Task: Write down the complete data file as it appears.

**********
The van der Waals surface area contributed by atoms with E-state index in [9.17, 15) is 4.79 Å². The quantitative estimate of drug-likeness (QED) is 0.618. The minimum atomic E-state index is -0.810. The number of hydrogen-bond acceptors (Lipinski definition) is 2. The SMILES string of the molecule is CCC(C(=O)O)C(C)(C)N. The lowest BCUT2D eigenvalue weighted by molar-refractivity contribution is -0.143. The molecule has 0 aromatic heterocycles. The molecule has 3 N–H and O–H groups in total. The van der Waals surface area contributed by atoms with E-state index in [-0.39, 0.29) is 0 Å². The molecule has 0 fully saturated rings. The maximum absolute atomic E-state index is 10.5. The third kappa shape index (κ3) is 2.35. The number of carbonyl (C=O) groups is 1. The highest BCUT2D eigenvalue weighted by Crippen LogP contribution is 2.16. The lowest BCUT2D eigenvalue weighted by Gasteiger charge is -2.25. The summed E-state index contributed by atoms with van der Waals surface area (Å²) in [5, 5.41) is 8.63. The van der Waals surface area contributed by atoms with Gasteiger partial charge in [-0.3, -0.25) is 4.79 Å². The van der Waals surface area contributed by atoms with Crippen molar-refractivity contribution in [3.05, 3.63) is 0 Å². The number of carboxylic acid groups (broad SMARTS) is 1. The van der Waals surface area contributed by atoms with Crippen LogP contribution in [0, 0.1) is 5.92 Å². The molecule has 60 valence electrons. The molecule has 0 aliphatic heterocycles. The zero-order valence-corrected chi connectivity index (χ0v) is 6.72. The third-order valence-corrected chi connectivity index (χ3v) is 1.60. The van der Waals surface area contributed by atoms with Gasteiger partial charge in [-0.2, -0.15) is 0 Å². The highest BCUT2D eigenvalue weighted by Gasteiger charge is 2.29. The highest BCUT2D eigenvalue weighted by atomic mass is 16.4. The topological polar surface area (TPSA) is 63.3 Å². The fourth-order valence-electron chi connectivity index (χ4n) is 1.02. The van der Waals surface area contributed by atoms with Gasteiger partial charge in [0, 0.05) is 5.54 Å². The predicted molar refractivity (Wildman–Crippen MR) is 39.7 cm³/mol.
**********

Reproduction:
The van der Waals surface area contributed by atoms with E-state index in [9.17, 15) is 4.79 Å². The quantitative estimate of drug-likeness (QED) is 0.618. The minimum atomic E-state index is -0.810. The number of hydrogen-bond acceptors (Lipinski definition) is 2. The SMILES string of the molecule is CCC(C(=O)O)C(C)(C)N. The lowest BCUT2D eigenvalue weighted by molar-refractivity contribution is -0.143. The molecule has 0 aromatic heterocycles. The molecule has 3 N–H and O–H groups in total. The van der Waals surface area contributed by atoms with E-state index in [-0.39, 0.29) is 0 Å². The molecule has 0 fully saturated rings. The maximum absolute atomic E-state index is 10.5. The third kappa shape index (κ3) is 2.35. The number of carbonyl (C=O) groups is 1. The highest BCUT2D eigenvalue weighted by Crippen LogP contribution is 2.16. The lowest BCUT2D eigenvalue weighted by Gasteiger charge is -2.25. The summed E-state index contributed by atoms with van der Waals surface area (Å²) in [5, 5.41) is 8.63. The van der Waals surface area contributed by atoms with Gasteiger partial charge in [-0.3, -0.25) is 4.79 Å². The van der Waals surface area contributed by atoms with Crippen molar-refractivity contribution in [3.05, 3.63) is 0 Å². The number of carboxylic acid groups (broad SMARTS) is 1. The van der Waals surface area contributed by atoms with Crippen LogP contribution in [0, 0.1) is 5.92 Å². The molecule has 60 valence electrons. The molecule has 0 aliphatic heterocycles. The zero-order valence-corrected chi connectivity index (χ0v) is 6.72. The third-order valence-corrected chi connectivity index (χ3v) is 1.60. The van der Waals surface area contributed by atoms with Gasteiger partial charge in [-0.2, -0.15) is 0 Å². The highest BCUT2D eigenvalue weighted by Gasteiger charge is 2.29. The highest BCUT2D eigenvalue weighted by atomic mass is 16.4. The topological polar surface area (TPSA) is 63.3 Å². The fourth-order valence-electron chi connectivity index (χ4n) is 1.02. The van der Waals surface area contributed by atoms with Gasteiger partial charge in [0, 0.05) is 5.54 Å². The predicted molar refractivity (Wildman–Crippen MR) is 39.7 cm³/mol.